Join Kahane and Lauritzen for this podcast before you take in the latest instillation of LACO’s popular Discover series.
January 24, 2013
Preparing to perform with one of the world’s foremost conductors is no easy undertaking. Jo-Michael Scheibe, USC Thornton School of Music’s Chair of the Department of Choral and Sacred Music rose to the occasion with the USC Thornton Chamber Singers. In LACO’s latest podcast, KUSC’s Brian Lauritzen discusses with Scheibe the ensemble’s rehearsal methods, his personal preparation and why this version of Mozart’s Requiem is unique.
December 07, 2012
LACO principal clarinet Joshua Ranz joins KUSC’s Brian Lauritzen for an in-depth discussion about the famous clarinet glissando or “gliss” that opens Gershwin’s Rhapsody in Blue.
Ranz sheds light on the complex technical and improvisational elements behind the well-known musical phrase. He likens the moment to the classic children’s game, “Shoot the Moon” that requires the player to shoot a metal ball to the end of the board, using only two metal rods. Both skill and a sense of “feeling” are required to score the most points. Similarly, a clarinetist has to have the experience and the knowledge of their throat and instrument in order play that classic opening.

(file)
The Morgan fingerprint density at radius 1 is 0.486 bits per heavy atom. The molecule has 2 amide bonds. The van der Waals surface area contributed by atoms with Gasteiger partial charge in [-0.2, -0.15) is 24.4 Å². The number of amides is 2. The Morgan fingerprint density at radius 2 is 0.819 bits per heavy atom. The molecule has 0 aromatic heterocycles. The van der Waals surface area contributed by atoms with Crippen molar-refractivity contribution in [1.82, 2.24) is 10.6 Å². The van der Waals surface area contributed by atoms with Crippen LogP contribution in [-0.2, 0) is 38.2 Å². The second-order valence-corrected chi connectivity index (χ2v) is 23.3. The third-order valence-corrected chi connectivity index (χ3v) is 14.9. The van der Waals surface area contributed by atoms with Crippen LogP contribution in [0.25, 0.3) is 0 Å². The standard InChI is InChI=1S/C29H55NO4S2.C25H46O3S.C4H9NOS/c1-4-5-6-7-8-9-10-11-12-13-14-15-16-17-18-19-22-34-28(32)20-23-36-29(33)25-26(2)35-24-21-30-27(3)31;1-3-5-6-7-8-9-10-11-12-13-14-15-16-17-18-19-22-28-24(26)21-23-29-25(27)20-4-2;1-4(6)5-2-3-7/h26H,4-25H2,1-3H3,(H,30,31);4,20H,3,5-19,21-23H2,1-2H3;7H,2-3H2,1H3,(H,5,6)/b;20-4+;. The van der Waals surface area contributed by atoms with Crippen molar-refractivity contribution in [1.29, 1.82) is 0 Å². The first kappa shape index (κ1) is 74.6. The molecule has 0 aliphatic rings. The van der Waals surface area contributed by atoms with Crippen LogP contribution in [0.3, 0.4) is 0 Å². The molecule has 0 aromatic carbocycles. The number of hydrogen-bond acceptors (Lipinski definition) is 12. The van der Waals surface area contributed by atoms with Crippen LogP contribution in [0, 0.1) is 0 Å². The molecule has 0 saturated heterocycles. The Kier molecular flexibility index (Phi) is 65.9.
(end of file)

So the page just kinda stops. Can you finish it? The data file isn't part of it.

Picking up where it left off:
Listen in as Ranz discusses how he teaches the work to his students that makes even the most experienced clarinetist nervous.
November 08, 2012
Composer/conductor Benjamin Wallfisch discusses coming from a musical family, writing music for movies vs. the concert hall and conducting your own composition, with KUSC’s Brian Lauritzen. Invited by music director Jeffrey Kahane two years ago to conduct LACO, Wallfisch was also commissioned to compose a Violin Concerto for assistant concertmaster Tereza Stanislav. She give the world premiere with the Orchestra this weekend as part of Beethoven’s Second.
October 04, 2012
Music director Jeffrey Kahane, who celebrates his “sweet sixteen” with LACO this season, discusses the highlights of the Orchestral Series with KUSC’s Brian Lauritzen.
Not-to-miss performances include:
—Jefrrey Kahane conducting/playing Ravel’s Piano Concerto in G major and Gershwin’s Rhapsody in Blue.
—Helmuth Rilling’s January 26 & 27 performances of Mozart’s Requiem and the seldom played Symphony No. 39.
— Augustin Hadelich’s LACO debut at the series opening concerts on Oct 6 & 7.
—The world premiere of composer-in-residence Andrew Norman’s Sound Investment composition at Concertos: Handel & Mozart in April.
—And many more! Click here to view the full schedule.
September 11, 2012
KUSC’s Brian Lauritzen sits down with author Mark Salzman, the featured guest at Thursday’s Westside Connections 2012-13 series launch.
He recounts to Lauritzen his time working through his writer’s block at the MacDowell Colony and recounts his experience of performing with Yo-Yo Ma and Emmanuel Ax.
For more information about Westside Connections: Music & Story, click here. Tickets are still available to buy online and at 213 622 7001 × 1.